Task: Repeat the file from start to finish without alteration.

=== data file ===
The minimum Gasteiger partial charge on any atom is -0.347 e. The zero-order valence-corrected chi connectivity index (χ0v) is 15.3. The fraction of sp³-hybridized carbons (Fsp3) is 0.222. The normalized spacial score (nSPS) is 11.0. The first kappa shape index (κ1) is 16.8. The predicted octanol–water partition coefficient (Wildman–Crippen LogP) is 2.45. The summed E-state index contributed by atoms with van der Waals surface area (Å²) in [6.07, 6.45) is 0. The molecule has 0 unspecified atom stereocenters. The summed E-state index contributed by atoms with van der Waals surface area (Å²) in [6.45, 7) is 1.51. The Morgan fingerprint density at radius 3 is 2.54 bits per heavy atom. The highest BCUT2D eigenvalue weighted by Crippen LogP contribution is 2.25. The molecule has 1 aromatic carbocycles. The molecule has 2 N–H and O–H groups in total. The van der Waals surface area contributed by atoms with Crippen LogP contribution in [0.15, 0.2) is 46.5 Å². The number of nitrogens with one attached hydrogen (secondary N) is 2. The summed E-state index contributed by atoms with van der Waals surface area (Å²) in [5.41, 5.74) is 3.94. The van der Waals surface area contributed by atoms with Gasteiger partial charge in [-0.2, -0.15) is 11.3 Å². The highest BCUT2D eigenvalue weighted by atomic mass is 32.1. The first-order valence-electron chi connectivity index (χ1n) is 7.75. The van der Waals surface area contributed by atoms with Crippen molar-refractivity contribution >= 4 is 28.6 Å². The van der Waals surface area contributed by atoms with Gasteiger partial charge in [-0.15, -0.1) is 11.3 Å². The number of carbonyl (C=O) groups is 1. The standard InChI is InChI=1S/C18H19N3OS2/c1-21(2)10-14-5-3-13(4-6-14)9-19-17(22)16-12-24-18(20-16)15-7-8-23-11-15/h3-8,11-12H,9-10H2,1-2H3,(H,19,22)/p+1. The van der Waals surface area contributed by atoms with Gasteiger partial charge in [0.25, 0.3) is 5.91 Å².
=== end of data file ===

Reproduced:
The minimum Gasteiger partial charge on any atom is -0.347 e. The zero-order valence-corrected chi connectivity index (χ0v) is 15.3. The fraction of sp³-hybridized carbons (Fsp3) is 0.222. The normalized spacial score (nSPS) is 11.0. The first kappa shape index (κ1) is 16.8. The predicted octanol–water partition coefficient (Wildman–Crippen LogP) is 2.45. The summed E-state index contributed by atoms with van der Waals surface area (Å²) in [6.07, 6.45) is 0. The molecule has 0 unspecified atom stereocenters. The summed E-state index contributed by atoms with van der Waals surface area (Å²) in [6.45, 7) is 1.51. The Morgan fingerprint density at radius 3 is 2.54 bits per heavy atom. The highest BCUT2D eigenvalue weighted by Crippen LogP contribution is 2.25. The molecule has 1 aromatic carbocycles. The molecule has 2 N–H and O–H groups in total. The van der Waals surface area contributed by atoms with Crippen LogP contribution in [0.15, 0.2) is 46.5 Å². The number of nitrogens with one attached hydrogen (secondary N) is 2. The summed E-state index contributed by atoms with van der Waals surface area (Å²) in [5.41, 5.74) is 3.94. The van der Waals surface area contributed by atoms with Gasteiger partial charge in [-0.2, -0.15) is 11.3 Å². The highest BCUT2D eigenvalue weighted by atomic mass is 32.1. The first-order valence-electron chi connectivity index (χ1n) is 7.75. The van der Waals surface area contributed by atoms with Crippen molar-refractivity contribution >= 4 is 28.6 Å². The van der Waals surface area contributed by atoms with Gasteiger partial charge in [-0.15, -0.1) is 11.3 Å². The number of carbonyl (C=O) groups is 1. The standard InChI is InChI=1S/C18H19N3OS2/c1-21(2)10-14-5-3-13(4-6-14)9-19-17(22)16-12-24-18(20-16)15-7-8-23-11-15/h3-8,11-12H,9-10H2,1-2H3,(H,19,22)/p+1. The van der Waals surface area contributed by atoms with Gasteiger partial charge in [0.25, 0.3) is 5.91 Å².